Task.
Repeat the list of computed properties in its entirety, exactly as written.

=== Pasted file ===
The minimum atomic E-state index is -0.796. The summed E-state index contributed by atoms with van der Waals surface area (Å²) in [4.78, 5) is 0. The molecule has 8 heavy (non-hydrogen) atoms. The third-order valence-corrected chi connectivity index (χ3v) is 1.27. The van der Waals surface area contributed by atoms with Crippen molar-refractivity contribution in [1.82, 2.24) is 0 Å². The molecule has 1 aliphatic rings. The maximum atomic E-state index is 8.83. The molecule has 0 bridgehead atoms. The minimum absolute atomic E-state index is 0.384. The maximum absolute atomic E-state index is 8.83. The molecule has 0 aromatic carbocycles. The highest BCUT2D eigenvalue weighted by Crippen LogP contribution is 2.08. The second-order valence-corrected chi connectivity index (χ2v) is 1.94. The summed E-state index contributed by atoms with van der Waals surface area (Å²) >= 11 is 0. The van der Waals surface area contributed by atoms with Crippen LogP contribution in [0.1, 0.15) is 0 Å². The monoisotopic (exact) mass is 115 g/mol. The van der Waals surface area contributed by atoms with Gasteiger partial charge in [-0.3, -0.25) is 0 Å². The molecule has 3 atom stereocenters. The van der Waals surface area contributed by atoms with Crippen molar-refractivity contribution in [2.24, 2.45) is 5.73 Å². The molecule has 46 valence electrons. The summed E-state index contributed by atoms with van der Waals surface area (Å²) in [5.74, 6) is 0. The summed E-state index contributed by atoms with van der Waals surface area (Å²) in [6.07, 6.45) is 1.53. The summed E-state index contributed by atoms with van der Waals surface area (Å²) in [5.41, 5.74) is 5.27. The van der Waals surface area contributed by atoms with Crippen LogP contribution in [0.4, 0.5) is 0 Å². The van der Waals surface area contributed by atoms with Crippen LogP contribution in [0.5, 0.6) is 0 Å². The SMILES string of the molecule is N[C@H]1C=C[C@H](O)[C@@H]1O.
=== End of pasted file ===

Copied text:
The minimum atomic E-state index is -0.796. The summed E-state index contributed by atoms with van der Waals surface area (Å²) in [4.78, 5) is 0. The molecule has 8 heavy (non-hydrogen) atoms. The third-order valence-corrected chi connectivity index (χ3v) is 1.27. The van der Waals surface area contributed by atoms with Crippen molar-refractivity contribution in [1.82, 2.24) is 0 Å². The molecule has 1 aliphatic rings. The maximum atomic E-state index is 8.83. The molecule has 0 bridgehead atoms. The minimum absolute atomic E-state index is 0.384. The maximum absolute atomic E-state index is 8.83. The molecule has 0 aromatic carbocycles. The highest BCUT2D eigenvalue weighted by Crippen LogP contribution is 2.08. The second-order valence-corrected chi connectivity index (χ2v) is 1.94. The summed E-state index contributed by atoms with van der Waals surface area (Å²) >= 11 is 0. The van der Waals surface area contributed by atoms with Crippen LogP contribution in [0.1, 0.15) is 0 Å². The monoisotopic (exact) mass is 115 g/mol. The van der Waals surface area contributed by atoms with Gasteiger partial charge in [-0.3, -0.25) is 0 Å². The molecule has 3 atom stereocenters. The van der Waals surface area contributed by atoms with Crippen molar-refractivity contribution in [2.24, 2.45) is 5.73 Å². The molecule has 46 valence electrons. The summed E-state index contributed by atoms with van der Waals surface area (Å²) in [5.74, 6) is 0. The summed E-state index contributed by atoms with van der Waals surface area (Å²) in [6.07, 6.45) is 1.53. The summed E-state index contributed by atoms with van der Waals surface area (Å²) in [5.41, 5.74) is 5.27. The van der Waals surface area contributed by atoms with Crippen LogP contribution in [0.4, 0.5) is 0 Å². The van der Waals surface area contributed by atoms with Crippen LogP contribution in [0.5, 0.6) is 0 Å². The SMILES string of the molecule is N[C@H]1C=C[C@H](O)[C@@H]1O.